Makarismos does not mean “blessedness” of itself,  but the declaration of blessedness, i.e., the congratulation. So Plato wrote: "The man of understanding will not suffer himself to be dazzled by the congratulation  (Makarismos)  of the multitude” (Republic, ix., 591).

“unto whom God imputeth righteousness without works”
Literally:  “Of whom God reckons righteousness apart from works.”  David lived under the Law, but Abraham did not, because the Law had not been given during his lifetime. 

The Mosaic system did not come along until some 600 years after Abraham.  However, although David lived under the Law, he could never be saved under the Law, or by the Law.  Therefore, David described the blessedness that God reckons righteousness without works, because he had no works for righteousness.  All the works that he had were evil.  Therefore, righteousness must come on an entirely different principle.

            IMPUTETH: (Grk.–logizetai)–This should have been translated as “reckoned.  Impute in the KJV suggests the idea of a different word being used.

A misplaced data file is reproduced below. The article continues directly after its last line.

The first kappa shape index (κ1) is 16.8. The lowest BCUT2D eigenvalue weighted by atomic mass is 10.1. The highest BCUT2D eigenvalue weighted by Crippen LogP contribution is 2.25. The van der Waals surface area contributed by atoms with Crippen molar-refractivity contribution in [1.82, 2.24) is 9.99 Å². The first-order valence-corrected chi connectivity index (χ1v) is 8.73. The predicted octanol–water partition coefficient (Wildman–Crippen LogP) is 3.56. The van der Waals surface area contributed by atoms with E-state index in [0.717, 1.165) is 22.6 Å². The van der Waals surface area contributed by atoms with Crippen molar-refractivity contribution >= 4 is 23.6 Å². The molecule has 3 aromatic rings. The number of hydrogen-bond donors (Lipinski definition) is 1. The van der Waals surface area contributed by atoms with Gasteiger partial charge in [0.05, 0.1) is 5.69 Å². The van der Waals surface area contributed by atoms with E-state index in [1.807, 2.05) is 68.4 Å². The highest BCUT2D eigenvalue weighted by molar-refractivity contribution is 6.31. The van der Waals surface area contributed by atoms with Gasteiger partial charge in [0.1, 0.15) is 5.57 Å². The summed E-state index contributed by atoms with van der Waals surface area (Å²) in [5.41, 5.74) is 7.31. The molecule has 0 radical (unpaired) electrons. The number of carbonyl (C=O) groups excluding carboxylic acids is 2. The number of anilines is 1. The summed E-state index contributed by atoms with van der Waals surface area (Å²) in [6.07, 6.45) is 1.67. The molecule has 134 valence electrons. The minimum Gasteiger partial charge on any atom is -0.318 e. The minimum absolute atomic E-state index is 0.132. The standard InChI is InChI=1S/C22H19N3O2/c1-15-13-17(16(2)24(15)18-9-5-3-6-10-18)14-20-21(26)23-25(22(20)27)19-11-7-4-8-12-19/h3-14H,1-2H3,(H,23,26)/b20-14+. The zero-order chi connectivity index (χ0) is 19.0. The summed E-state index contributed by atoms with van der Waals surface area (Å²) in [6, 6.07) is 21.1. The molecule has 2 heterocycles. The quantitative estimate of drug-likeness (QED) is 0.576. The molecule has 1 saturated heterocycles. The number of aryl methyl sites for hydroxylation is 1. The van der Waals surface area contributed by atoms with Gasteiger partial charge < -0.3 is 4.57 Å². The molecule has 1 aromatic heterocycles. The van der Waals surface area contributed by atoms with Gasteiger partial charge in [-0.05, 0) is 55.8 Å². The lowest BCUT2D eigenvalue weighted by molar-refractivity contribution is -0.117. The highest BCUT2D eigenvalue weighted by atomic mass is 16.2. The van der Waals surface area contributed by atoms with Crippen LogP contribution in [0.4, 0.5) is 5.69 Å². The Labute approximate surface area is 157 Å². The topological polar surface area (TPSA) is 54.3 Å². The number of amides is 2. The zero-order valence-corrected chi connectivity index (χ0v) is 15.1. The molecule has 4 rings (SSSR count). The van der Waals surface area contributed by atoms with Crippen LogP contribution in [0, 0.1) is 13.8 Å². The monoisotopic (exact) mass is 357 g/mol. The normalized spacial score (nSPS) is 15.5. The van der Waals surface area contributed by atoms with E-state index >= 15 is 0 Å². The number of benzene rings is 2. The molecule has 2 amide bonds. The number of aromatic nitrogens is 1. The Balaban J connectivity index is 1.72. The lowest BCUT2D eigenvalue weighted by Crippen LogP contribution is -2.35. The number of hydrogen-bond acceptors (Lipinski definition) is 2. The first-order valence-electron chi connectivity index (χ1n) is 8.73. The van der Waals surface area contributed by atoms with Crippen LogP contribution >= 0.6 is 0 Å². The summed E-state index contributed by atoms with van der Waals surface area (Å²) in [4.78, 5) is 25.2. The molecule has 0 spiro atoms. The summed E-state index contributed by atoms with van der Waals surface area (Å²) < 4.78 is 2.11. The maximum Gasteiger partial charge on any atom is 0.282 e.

“without works”
         Literally:  “apart from works”–That is, without regard to any former good works supposed to have been done by him.

“Saying, Blessed are they whose iniquities are forgiven, and whose sins are covered”

         “Blessed are they”
         Literally:  “Blessed {are those}”–Happy are they; they are highly favored.

“whose iniquities are forgiven”
Literally:  “Whose lawlessness were forgotten.”–That is, the man is truly happy whose iniquities, whose transgressions of the law, are forgiven; for by these he was exposed to the most grievous punishment

            INIQUITIES:  (Grk.–anomiai)–Literally:  “lawlessness, outside the Jewish law.”  Violations of law.

  FORGIVEN:  (Grk.– aphethêsan)–Literally:  “have been forgiven;” past tense with continuing benefit; never to be repeated.